Keokuk Weighs Security vs. Accessibility
Keokuk, IA – The Keokuk City Council will have to weigh security versus public accessibility as it decides whether to close a street near the riverfront.
Roquette America needs part of Mississippi Drive to be closed for its new security gate. The company says the gate is needed based on recommendations from a private firm.
The gate, though, could limit access to the flood wall. People who fish park next to the city's waste water treatment plant and walk along the flood wall to reach the Mississippi River.
Roquette America says it would consider allowing people to enter the gate to fish. They would have to check-in and show an idea before entering the gate.
Several city council members expressed concerns about the proposal. First Ward Alderman Mike O'Connor says residents should not have to show requirement to access a location open to the public while At-Large Alderman Mark Hoyt questioned why someone would have to provide identification to a private industry.
Another option discussed by the Keokuk City Council was to build a walking trail so people can avoid the gate.
Mayor Dave Gudgel says one benefit would be the city's waste water treatment plant would be secured by the gate. He says city staff will meet with representatives of Roquette America to gather more information for the Keokuk City Council.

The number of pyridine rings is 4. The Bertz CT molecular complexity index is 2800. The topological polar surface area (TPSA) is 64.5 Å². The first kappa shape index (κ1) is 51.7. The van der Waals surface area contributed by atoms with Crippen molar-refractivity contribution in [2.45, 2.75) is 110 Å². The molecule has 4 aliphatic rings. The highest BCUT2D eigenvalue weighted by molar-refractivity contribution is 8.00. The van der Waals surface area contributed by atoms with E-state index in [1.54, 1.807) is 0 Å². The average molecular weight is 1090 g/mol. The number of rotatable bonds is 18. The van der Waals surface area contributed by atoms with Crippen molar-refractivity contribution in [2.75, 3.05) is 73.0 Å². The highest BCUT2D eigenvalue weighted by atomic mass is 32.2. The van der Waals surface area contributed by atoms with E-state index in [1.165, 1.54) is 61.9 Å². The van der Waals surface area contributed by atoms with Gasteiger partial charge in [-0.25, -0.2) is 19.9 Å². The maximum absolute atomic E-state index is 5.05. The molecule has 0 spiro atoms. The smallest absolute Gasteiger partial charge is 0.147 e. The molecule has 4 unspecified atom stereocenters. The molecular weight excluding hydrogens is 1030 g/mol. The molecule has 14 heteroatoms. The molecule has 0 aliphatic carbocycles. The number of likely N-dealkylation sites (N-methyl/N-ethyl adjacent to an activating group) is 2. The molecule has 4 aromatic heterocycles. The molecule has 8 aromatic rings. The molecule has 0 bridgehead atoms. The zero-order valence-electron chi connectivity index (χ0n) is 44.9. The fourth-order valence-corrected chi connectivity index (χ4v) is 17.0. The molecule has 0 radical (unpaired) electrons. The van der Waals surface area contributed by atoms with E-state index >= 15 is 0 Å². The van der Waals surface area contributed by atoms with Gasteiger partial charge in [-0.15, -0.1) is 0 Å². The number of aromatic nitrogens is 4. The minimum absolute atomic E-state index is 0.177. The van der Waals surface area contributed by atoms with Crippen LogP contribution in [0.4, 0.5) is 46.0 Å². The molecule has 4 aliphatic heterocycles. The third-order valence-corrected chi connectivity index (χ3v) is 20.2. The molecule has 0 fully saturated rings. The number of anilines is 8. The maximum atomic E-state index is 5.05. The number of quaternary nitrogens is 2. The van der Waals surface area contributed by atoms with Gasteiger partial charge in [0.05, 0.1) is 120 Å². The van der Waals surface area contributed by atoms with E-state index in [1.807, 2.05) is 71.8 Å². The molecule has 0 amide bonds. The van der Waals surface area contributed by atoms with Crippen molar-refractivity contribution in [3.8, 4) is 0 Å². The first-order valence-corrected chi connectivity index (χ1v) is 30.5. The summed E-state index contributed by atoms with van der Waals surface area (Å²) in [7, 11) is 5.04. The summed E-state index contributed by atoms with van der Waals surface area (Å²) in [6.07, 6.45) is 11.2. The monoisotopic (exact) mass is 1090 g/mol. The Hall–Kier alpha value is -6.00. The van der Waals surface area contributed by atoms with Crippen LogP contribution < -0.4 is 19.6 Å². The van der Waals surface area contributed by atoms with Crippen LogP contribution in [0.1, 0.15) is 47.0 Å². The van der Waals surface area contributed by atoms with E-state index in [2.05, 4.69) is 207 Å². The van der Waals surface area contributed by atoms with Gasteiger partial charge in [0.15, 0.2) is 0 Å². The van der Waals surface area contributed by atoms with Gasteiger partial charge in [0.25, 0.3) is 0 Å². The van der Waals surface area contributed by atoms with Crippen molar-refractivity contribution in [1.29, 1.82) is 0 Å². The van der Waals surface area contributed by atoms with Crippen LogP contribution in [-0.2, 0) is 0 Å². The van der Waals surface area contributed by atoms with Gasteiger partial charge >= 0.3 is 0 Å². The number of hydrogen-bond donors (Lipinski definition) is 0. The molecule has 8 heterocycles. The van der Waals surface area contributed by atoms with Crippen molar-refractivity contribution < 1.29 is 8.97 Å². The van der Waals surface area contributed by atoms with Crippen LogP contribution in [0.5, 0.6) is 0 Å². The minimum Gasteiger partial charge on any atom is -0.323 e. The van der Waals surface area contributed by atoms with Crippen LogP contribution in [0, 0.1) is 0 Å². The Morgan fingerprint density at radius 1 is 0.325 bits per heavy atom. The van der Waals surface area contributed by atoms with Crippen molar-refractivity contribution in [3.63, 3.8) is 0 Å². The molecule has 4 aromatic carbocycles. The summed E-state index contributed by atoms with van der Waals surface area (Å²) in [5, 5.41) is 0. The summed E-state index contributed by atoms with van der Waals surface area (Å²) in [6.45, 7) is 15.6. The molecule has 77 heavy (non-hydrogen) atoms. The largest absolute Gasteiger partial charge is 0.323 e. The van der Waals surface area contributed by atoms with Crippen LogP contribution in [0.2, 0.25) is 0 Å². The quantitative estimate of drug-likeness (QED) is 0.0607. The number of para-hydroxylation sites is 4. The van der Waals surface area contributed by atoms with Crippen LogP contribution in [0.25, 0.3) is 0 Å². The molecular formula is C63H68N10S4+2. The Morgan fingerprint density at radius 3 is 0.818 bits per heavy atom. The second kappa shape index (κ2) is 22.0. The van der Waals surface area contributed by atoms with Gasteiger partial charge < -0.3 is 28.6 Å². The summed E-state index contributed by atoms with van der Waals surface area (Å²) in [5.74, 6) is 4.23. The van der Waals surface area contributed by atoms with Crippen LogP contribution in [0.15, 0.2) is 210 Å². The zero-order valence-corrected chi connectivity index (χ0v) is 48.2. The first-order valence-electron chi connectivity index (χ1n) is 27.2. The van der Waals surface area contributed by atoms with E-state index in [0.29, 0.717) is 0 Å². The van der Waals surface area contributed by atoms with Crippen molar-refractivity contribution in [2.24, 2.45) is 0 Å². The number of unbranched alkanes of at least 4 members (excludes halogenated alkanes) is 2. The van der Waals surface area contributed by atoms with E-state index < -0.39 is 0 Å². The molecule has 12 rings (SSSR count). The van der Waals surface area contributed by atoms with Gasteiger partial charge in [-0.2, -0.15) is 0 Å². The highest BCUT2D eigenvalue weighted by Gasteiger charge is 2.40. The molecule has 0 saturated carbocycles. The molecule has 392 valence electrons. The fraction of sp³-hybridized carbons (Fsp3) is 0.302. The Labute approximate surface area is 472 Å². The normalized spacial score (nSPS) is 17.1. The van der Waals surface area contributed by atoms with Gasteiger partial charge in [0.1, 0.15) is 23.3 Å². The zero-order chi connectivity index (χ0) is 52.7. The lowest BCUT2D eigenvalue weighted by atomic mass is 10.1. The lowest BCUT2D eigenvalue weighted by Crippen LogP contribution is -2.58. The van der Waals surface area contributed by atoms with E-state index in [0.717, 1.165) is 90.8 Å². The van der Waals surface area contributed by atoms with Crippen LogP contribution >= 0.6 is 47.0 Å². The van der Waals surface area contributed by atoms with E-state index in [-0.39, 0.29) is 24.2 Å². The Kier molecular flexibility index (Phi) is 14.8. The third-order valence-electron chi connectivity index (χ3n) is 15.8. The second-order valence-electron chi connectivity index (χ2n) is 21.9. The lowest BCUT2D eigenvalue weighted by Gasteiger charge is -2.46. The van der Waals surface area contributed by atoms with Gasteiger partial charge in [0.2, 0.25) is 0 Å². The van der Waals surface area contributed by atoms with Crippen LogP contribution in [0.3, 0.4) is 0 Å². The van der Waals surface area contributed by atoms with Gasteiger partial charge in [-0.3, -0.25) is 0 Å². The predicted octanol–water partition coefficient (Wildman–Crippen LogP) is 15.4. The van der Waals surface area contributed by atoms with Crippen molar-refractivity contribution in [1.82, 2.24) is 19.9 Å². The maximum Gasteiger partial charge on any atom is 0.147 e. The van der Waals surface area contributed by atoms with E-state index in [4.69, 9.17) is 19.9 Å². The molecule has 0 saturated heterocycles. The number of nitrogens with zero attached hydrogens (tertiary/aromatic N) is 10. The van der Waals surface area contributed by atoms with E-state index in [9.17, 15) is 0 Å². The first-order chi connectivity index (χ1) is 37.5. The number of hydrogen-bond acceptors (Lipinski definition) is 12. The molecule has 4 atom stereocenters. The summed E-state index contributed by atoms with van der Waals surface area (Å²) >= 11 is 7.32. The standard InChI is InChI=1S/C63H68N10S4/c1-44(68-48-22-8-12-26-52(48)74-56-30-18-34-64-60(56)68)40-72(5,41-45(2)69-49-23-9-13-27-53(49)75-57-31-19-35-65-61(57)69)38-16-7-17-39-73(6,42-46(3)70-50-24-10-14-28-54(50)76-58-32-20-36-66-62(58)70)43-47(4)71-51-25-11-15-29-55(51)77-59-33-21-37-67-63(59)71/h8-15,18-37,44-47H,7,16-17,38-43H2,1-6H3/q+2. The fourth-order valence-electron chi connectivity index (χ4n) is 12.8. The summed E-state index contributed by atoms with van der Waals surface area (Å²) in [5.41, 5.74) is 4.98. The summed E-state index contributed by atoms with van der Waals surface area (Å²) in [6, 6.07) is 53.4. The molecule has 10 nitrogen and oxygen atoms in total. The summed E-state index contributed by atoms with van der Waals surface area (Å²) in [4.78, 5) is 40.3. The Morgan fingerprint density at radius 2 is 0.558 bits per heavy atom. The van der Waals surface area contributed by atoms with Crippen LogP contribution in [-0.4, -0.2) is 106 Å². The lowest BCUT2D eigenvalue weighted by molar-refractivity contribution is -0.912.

Railroad Bridge Fees
Keokuk will delay a planned increase of the fees charged for using the city's railroad bridge across the Mississippi River. The decision comes about after Peoria-based Pioneer Railcorp claimed Keokuk does not have the authority to increase the fees.
President J. Michael Carr says, in a letter to the city, that the proposed increases are so unreasonable that they will negatively impact his business and the industries it serves. He says Keokuk Junction Railway (which is owned by Pioneer) would not accept the city's proposed labor fees and should have the ability to operate the bridge if city staff is not available.
Keokuk wants to institute a minimum monthly fee and a charge whenever a city worker has to open the bridge for Pioneer Railcorp.
Mayor Gudgel says the city wants to avoid a legal challenge so a meeting with Carr and other Pioneer representatives will soon take place.